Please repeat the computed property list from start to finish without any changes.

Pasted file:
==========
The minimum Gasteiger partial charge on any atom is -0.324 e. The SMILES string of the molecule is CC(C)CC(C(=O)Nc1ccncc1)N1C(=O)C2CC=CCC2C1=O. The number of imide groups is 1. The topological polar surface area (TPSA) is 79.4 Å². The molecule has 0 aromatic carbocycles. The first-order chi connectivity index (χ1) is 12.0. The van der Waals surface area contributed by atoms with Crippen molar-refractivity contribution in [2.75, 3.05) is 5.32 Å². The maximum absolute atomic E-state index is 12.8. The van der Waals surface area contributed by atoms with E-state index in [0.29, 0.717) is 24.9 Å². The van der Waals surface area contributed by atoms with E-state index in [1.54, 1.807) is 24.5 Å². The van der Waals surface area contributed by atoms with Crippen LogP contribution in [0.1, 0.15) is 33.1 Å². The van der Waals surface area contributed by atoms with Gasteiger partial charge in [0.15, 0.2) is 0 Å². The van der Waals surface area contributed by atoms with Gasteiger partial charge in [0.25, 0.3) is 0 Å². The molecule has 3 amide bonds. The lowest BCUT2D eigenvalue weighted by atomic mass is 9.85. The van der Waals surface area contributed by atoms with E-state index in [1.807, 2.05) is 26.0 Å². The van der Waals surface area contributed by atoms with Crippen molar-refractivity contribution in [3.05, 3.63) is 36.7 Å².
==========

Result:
The minimum Gasteiger partial charge on any atom is -0.324 e. The SMILES string of the molecule is CC(C)CC(C(=O)Nc1ccncc1)N1C(=O)C2CC=CCC2C1=O. The number of imide groups is 1. The topological polar surface area (TPSA) is 79.4 Å². The molecule has 0 aromatic carbocycles. The first-order chi connectivity index (χ1) is 12.0. The van der Waals surface area contributed by atoms with Crippen molar-refractivity contribution in [2.75, 3.05) is 5.32 Å². The maximum absolute atomic E-state index is 12.8. The van der Waals surface area contributed by atoms with E-state index in [0.29, 0.717) is 24.9 Å². The van der Waals surface area contributed by atoms with E-state index in [1.54, 1.807) is 24.5 Å². The van der Waals surface area contributed by atoms with Crippen LogP contribution in [0.1, 0.15) is 33.1 Å². The van der Waals surface area contributed by atoms with Gasteiger partial charge in [0.15, 0.2) is 0 Å². The van der Waals surface area contributed by atoms with Gasteiger partial charge in [0.25, 0.3) is 0 Å². The molecule has 3 amide bonds. The lowest BCUT2D eigenvalue weighted by atomic mass is 9.85. The van der Waals surface area contributed by atoms with E-state index in [1.807, 2.05) is 26.0 Å². The van der Waals surface area contributed by atoms with Crippen molar-refractivity contribution in [3.05, 3.63) is 36.7 Å².